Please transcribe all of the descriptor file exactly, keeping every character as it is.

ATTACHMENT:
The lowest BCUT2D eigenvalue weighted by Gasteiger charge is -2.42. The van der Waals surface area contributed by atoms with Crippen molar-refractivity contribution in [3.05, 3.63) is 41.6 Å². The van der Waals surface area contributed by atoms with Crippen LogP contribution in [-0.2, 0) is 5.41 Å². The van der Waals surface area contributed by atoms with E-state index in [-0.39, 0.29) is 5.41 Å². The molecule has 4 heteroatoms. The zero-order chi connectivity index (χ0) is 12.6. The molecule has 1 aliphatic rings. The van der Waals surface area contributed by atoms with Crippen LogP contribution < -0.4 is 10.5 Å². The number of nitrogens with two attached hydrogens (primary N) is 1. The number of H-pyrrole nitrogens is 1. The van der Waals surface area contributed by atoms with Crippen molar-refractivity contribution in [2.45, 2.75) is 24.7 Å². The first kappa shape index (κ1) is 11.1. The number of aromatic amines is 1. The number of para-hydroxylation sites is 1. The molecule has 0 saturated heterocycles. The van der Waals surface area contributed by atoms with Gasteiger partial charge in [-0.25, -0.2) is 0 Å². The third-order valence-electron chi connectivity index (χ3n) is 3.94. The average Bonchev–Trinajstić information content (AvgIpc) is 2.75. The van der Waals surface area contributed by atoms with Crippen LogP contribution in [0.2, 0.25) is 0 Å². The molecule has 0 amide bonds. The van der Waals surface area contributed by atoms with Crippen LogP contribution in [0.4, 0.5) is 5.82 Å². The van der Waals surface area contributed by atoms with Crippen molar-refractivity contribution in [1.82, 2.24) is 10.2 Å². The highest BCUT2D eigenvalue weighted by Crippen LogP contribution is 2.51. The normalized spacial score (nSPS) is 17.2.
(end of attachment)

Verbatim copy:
The lowest BCUT2D eigenvalue weighted by Gasteiger charge is -2.42. The van der Waals surface area contributed by atoms with Crippen molar-refractivity contribution in [3.05, 3.63) is 41.6 Å². The van der Waals surface area contributed by atoms with Crippen LogP contribution in [-0.2, 0) is 5.41 Å². The van der Waals surface area contributed by atoms with E-state index in [-0.39, 0.29) is 5.41 Å². The molecule has 4 heteroatoms. The zero-order chi connectivity index (χ0) is 12.6. The molecule has 1 aliphatic rings. The van der Waals surface area contributed by atoms with Crippen LogP contribution < -0.4 is 10.5 Å². The number of nitrogens with two attached hydrogens (primary N) is 1. The number of H-pyrrole nitrogens is 1. The van der Waals surface area contributed by atoms with Crippen molar-refractivity contribution in [2.45, 2.75) is 24.7 Å². The first kappa shape index (κ1) is 11.1. The number of aromatic amines is 1. The number of para-hydroxylation sites is 1. The molecule has 0 saturated heterocycles. The van der Waals surface area contributed by atoms with Gasteiger partial charge in [-0.25, -0.2) is 0 Å². The third-order valence-electron chi connectivity index (χ3n) is 3.94. The average Bonchev–Trinajstić information content (AvgIpc) is 2.75. The van der Waals surface area contributed by atoms with Crippen LogP contribution in [0.2, 0.25) is 0 Å². The molecule has 0 amide bonds. The van der Waals surface area contributed by atoms with Crippen LogP contribution in [0.4, 0.5) is 5.82 Å². The van der Waals surface area contributed by atoms with Crippen molar-refractivity contribution in [1.82, 2.24) is 10.2 Å². The highest BCUT2D eigenvalue weighted by Crippen LogP contribution is 2.51. The normalized spacial score (nSPS) is 17.2.